Korean food is a bit of the odd man out in the American universe of Asian restaurant cuisines. Chinese, from take-out in greasy cardboard boxes to authentic delicacies in lacquered bowls, is venerable and familiar; Japanese enjoyed such popularity in the '80s that we now expect to find sushi alongside pasta salads in the prepared-foods aisles of grocery stores; and over the past decade or two, the various cuisines of Southeast Asia have filled the storefronts of suburban strip malls as well as urban restaurant rows with their heady, herbal aromas.
But where has that left Korean, which marries a heartiness akin to Chinese with a piquancy evocative of the spiciest Southeast Asian curries? Around these parts, at least, Korean restaurants have tended to hedge their bets, augmenting authentic peninsular dishes with sushi. (And can we note here just how odd it is that Americans need to be lured to a cuisine replete with grilled meat by the promise of raw fish?) As a result, a couple of Korean dishes may have become familiar to Pittsburgh's most adventurous diners, but the overall profile of Korean cuisine remains hazy at best.
In Squirrel Hill, a couple of newlywed entrepreneurs have decided to tackle this situation head-on. Jake Young wanted to start a restaurant with food as good as the traditional Korean fare his wife, So, cooked at home. If invitations to their house for dinner were so sought-after, why not extend this remarkable hospitality to the family business?
With the Youngs at the helm of both the business and the burners of Green Pepper, the restaurant presents an appealing mixture of professional polish and genuine, homespun warmth. The décor is contemporary and uncluttered, with walls of new-leaf green providing most of the atmosphere. The menu descriptions are guileless, with one dish described as "the best treat for the elderly." Food is served in traditional dishes such as lacquered, compartmented trays or heavy stone bowls, and presentations are impeccable. And the authentic Korean recipes are refreshingly not reconstituted for timid Americans. Unless you've already made a deep dive into Korean cuisine, little on Green Pepper's menu is familiar: No egg rolls or Chinese-American stir-fries, and even the steamed dumplings are stuffed with kimchi, the famously pungent fermented coleslaw of Korea.
Our dumplings also included pork, and they were delicious. Tender, nearly translucent wrappers enclosed a filling of finely ground pork blended with spicy kimchi for texture as light as the flavor was rich. Whereas Chinese and Japanese dumplings are generally served with complex dipping sauces that do a lot of the heavy lifting, flavor-wise, these needed nothing more than a quick dunk in soy sauce to enhance their already satisfying savory taste.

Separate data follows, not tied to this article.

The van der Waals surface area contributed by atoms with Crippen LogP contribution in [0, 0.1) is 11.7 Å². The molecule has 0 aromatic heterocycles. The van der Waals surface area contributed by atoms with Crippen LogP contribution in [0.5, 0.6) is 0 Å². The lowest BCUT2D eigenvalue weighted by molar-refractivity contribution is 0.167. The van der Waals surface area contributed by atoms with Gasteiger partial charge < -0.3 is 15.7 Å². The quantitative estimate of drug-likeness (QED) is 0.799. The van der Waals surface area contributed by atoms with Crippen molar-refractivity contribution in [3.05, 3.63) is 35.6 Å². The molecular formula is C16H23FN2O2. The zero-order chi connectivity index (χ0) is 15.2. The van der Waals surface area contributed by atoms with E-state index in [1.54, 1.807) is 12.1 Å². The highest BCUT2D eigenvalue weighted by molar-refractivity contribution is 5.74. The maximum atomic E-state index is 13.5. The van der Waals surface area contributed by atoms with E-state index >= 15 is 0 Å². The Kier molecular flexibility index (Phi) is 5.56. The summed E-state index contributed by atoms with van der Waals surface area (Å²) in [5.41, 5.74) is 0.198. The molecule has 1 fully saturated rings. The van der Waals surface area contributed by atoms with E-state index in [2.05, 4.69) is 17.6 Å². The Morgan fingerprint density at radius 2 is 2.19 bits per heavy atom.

A bowl of pumpkin soup divided our table. While Jason thought it had great pumpkin flavor, a dining companion maintained that it didn't taste like pumpkin at all, and Angelique found it cloyingly sweet, and one-note at that.
A large seafood pancake, cut into wedges like a pizza, restored our party to unanimous satisfaction. Its crispy, almost brittle surface contrasted wonderfully with its light interior, studded with succulent seafood and criss-crossed with substantial strips of scallion. Tender bits of baby shrimp gave the pancake chewy texture as well as a hint of sweetness, while an occasional juicy oyster provided a burst of brine. Again, just a sprinkle of soy sauce brought out the full flavor of these delights.
For our entrees, we began with the two Korean dishes best-known to us, bulgogi and bibimbap. Bulgogi featured big slices of beef in a spicy sauce with strips of sautéed onion. Side dishes included cooling rice noodles and a sushi-roll-like slice of omelet layered with a sheet of fried tofu, again served cold for refreshment. A miniature kimchi pancake made a delicious side, if redundant given that the spicy main dish didn't seem to need any assistance in building heat.
Bibimbap, which literally means "mixed meal," was a helping of warm white rice served in a traditional granite cauldron with seasoned, sautéed vegetables, ground beef and a barely fried egg placed on top to continue cooking in the dish's fresh heat. Red-pepper sauce, served on the side, could be added to taste when stirring all the ingredients together to make this Korean version of stir-fry. Side dishes, including a bewitching clear broth that tasted like distilled spinach, were again chosen with care to complement the main course.
We also tried Seoul lung tarng, "white bone stew," which intrigued us with the promise of tender beef and vegetables in a simple broth, augmented with a couple of small bowls of spices and sea salt. As it turned out, the sea salt was desperately needed. In retrospect, a broth made from white bones, as opposed to meaty bones or brown, roasted bones, is perhaps doomed to blandness. But even the beef, which seemed to have been merely poached in the liquid, was lacking in flavor; each slice required a fresh application of salt to draw out even a hint of savor. With such a disappointing centerpiece, the vegetables on the side couldn't carry this dish.
This aside, Green Pepper is a triumph of home-cooking in a restaurant setting. The Youngs have brought us Pittsburgh's most superb selection of Korean cuisine to date.
2020 Murray Ave., Squirrel Hill 412-422-2277
Hours: Wed.-Mon. 5-10 p.m.
Prices: Appetizers $3-10; entrees $13-21
Liquor: Beer and wine